How to get on the right side of your Bedder
Don’t wake up on the wrong side of the bedder.
If I were a Disney character, I’d be Filthy – you know, the 8th dwarf in Snow White who never actually makes it onscreen because he blockades himself into his room under a pile of shit.
The majority of my life has been spent trying to keep people out of my own personal landfill site at all costs, but then I started uni, and quickly realised that the technique I’d used as a child to put off my parents’ cleaner – playing ghost noises from my computer in the hope that she’d be too afraid to open the door – wouldn’t exactly fly with my bedder. This is unsurprising. Anyone who regularly inspects the bedrooms of students will have encountered things far scarier, and probably more covered in ectoplasm, than ghosts.
For those who don’t know, ‘bedder’ is short for ‘bedmaker’, and yes, some do indeed make your bed for you. This can include changing your sheets once a week if you opt for college bedding, a decision which involves balancing an inflated sense of privilege against the indignity of a duvet which has clearly been designed so as to disguise as many stains as possible. But the role your bedder plays in your student life can involve far more than sorting your linen, emptying your bins and providing a reason not to leave uneaten food on your floor. (If you’d like another reason, I can tell you from experience that people are unlikely to find the act of stepping in a bowl of pesto courgetti you’ve left beside the bed an effective aphrodisiac).
From somebody who’s learnt the hard way, here are three tips you can follow to make sure that your relationship with your bedder doesn’t turn sour. Spoiler alert: they basically involve having some basic human decency. I know, it’s hard.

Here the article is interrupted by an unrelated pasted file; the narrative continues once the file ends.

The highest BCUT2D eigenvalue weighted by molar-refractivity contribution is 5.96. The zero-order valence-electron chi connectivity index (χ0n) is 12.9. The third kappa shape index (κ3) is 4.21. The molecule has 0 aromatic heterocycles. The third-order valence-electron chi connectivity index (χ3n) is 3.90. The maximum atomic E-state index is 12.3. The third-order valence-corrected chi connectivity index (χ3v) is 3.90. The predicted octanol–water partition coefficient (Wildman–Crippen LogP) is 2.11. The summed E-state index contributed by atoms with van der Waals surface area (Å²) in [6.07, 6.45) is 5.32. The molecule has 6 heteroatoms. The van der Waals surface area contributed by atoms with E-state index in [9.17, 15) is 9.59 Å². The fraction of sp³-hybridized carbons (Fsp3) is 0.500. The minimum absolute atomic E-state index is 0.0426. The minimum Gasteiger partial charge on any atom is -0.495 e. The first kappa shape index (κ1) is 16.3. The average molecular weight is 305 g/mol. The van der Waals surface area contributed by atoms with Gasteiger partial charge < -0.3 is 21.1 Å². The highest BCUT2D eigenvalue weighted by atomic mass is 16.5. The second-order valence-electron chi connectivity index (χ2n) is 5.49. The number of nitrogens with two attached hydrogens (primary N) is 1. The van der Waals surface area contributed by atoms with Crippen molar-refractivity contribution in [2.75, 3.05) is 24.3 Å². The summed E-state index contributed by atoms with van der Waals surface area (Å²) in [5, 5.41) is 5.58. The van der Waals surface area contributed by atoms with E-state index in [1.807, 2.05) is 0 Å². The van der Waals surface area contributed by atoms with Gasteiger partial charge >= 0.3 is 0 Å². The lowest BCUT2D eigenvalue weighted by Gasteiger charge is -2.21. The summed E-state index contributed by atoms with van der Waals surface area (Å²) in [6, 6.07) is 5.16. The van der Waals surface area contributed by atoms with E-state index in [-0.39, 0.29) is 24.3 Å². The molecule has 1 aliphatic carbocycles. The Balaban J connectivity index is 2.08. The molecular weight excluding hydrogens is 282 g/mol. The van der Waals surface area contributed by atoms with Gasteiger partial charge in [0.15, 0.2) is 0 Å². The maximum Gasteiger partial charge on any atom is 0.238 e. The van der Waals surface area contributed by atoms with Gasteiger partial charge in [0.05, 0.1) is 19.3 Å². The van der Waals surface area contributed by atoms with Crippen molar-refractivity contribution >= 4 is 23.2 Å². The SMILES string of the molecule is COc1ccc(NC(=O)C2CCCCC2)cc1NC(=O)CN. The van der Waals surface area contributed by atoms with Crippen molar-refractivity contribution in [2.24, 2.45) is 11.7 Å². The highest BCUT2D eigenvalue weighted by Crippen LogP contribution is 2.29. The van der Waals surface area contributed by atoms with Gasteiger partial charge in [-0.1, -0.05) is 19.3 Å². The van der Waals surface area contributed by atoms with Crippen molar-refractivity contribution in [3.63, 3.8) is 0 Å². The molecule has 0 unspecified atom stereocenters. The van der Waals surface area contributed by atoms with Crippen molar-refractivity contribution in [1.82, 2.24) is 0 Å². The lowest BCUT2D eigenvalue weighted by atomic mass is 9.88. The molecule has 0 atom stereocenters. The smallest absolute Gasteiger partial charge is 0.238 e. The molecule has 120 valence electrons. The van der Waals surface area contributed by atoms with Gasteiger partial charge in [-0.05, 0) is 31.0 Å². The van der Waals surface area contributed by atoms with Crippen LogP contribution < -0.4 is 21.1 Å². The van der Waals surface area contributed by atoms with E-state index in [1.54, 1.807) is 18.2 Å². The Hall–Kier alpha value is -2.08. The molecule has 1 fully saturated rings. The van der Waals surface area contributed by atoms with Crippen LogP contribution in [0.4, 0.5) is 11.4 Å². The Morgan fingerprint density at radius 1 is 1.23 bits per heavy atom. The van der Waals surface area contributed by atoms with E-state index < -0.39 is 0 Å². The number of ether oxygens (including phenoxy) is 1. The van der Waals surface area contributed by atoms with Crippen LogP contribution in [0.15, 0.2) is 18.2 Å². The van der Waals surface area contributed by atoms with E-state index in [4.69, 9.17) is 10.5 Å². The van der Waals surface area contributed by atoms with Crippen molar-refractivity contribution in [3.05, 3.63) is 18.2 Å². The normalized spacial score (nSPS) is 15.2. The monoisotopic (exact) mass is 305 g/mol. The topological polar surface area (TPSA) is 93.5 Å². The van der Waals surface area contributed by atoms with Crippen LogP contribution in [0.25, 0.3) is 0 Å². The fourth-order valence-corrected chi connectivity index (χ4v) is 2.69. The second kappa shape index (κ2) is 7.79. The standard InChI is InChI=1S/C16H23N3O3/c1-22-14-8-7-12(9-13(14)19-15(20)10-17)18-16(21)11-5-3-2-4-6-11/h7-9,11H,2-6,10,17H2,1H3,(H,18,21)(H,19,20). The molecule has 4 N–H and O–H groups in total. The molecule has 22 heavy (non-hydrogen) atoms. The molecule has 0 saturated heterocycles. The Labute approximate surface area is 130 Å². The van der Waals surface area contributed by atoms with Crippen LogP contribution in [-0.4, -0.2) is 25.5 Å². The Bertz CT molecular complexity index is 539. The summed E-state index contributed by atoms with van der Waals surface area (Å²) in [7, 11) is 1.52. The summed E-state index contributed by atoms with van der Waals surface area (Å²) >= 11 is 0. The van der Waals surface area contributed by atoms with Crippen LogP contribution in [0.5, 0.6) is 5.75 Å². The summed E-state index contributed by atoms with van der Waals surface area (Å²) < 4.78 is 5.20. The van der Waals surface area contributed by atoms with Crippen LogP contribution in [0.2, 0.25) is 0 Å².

Familiarise yourself with your bedder’s routine
How often your bedder comes will depend on your college. At Trinity, for example, it’s every weekday; at John’s, three days a week, and at Newnham, never. (Don’t complain, ladies – it means that at least once a term you’re guaranteed to touch a male in college, even if he is just Henry the Hoover). Knowing when your bedder is likely to knock on your door increases the chances that both you and your room will be presentable when they arrive. In theory. However, if you’re not the sort of superhuman who bleeds Cillit Bang and owns the exact same number of hangers as clothes, you might also want to do the following, just in case…
Identify an emergency hiding place
Tragic but true: no matter how many times you go to Sunday Life and realise that Schopenhauer was actually talking about the club when he said that “life is a constant process of dying”, you will still find yourself there every week, valiantly chugging a rainbow of VKs. If you make it to your Monday 9am, you’re a better person than I am (or maybe you’re just a Natsci). I’ve lost count of the number of mornings I’ve partially regained consciousness to the sound of my bedder outside my door and the sight of a room not yet recovered from last night’s pres, on top of a weekend of unmonitored mess. The albeit short-term* solution? Bundle the debris under the bed, into the wardrobe, or out of the window. If you’re lucky enough to have an en suite, shove it all in there. This is doubly effective as you can then lock the door, turn on the shower and hide alongside it.
*guaranteed to become long-term.
Chatting to your bedder is vital in showing them that you’re more than just a messy room; you’re a total mess, full-stop. While most of us see uni as a chance to reinvent ourselves, and will do anything – at least in the first few weeks of term – to convince our supervisors and anyone we’ve conned into being our friend that we’ve got things sorted, bedders are not so easy to fool. After all, they’ve witnessed the aftermath of one too many all-nighters and can see that your laundry pile is fast overtaking the Empire State Building in height. While pastoral care isn’t in their job description, it’s reassuring to know that they’ll offer sympathy rather than an essay extension if they find out you’ve made yourself ill.
Embrace the fact that your bedder is one of the few people at Cambridge who doesn’t know or mind about your academic performance.